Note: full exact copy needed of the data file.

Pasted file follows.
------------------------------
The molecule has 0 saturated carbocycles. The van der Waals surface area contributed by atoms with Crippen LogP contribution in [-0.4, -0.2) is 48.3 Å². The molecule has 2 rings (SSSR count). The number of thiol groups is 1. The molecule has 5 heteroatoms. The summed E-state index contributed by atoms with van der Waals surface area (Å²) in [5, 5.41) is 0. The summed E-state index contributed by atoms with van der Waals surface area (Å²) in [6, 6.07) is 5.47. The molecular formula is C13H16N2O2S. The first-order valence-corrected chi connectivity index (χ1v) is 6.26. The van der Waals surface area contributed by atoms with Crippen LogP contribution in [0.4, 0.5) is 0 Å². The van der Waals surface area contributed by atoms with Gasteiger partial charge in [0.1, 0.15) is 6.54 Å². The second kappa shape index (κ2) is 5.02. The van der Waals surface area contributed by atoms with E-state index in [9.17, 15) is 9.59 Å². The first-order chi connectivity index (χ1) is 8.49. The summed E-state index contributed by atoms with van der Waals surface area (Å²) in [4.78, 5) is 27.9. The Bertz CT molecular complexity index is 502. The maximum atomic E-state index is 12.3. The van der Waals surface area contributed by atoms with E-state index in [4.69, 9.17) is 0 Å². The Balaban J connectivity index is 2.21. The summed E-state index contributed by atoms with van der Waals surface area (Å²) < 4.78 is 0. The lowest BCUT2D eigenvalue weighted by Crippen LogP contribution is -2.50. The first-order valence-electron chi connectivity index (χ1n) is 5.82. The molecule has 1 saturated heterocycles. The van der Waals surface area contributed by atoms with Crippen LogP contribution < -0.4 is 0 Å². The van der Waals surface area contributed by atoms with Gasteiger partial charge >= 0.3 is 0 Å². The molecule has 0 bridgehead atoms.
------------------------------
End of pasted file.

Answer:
The molecule has 0 saturated carbocycles. The van der Waals surface area contributed by atoms with Crippen LogP contribution in [-0.4, -0.2) is 48.3 Å². The molecule has 2 rings (SSSR count). The number of thiol groups is 1. The molecule has 5 heteroatoms. The summed E-state index contributed by atoms with van der Waals surface area (Å²) in [5, 5.41) is 0. The summed E-state index contributed by atoms with van der Waals surface area (Å²) in [6, 6.07) is 5.47. The molecular formula is C13H16N2O2S. The first-order valence-corrected chi connectivity index (χ1v) is 6.26. The van der Waals surface area contributed by atoms with Crippen LogP contribution in [0.4, 0.5) is 0 Å². The van der Waals surface area contributed by atoms with Gasteiger partial charge in [0.1, 0.15) is 6.54 Å². The second kappa shape index (κ2) is 5.02. The van der Waals surface area contributed by atoms with E-state index in [9.17, 15) is 9.59 Å². The first-order chi connectivity index (χ1) is 8.49. The summed E-state index contributed by atoms with van der Waals surface area (Å²) in [4.78, 5) is 27.9. The Bertz CT molecular complexity index is 502. The maximum atomic E-state index is 12.3. The van der Waals surface area contributed by atoms with E-state index in [4.69, 9.17) is 0 Å². The Balaban J connectivity index is 2.21. The summed E-state index contributed by atoms with van der Waals surface area (Å²) < 4.78 is 0. The lowest BCUT2D eigenvalue weighted by Crippen LogP contribution is -2.50. The first-order valence-electron chi connectivity index (χ1n) is 5.82. The molecule has 1 saturated heterocycles. The van der Waals surface area contributed by atoms with Crippen LogP contribution < -0.4 is 0 Å². The van der Waals surface area contributed by atoms with Gasteiger partial charge >= 0.3 is 0 Å². The molecule has 0 bridgehead atoms.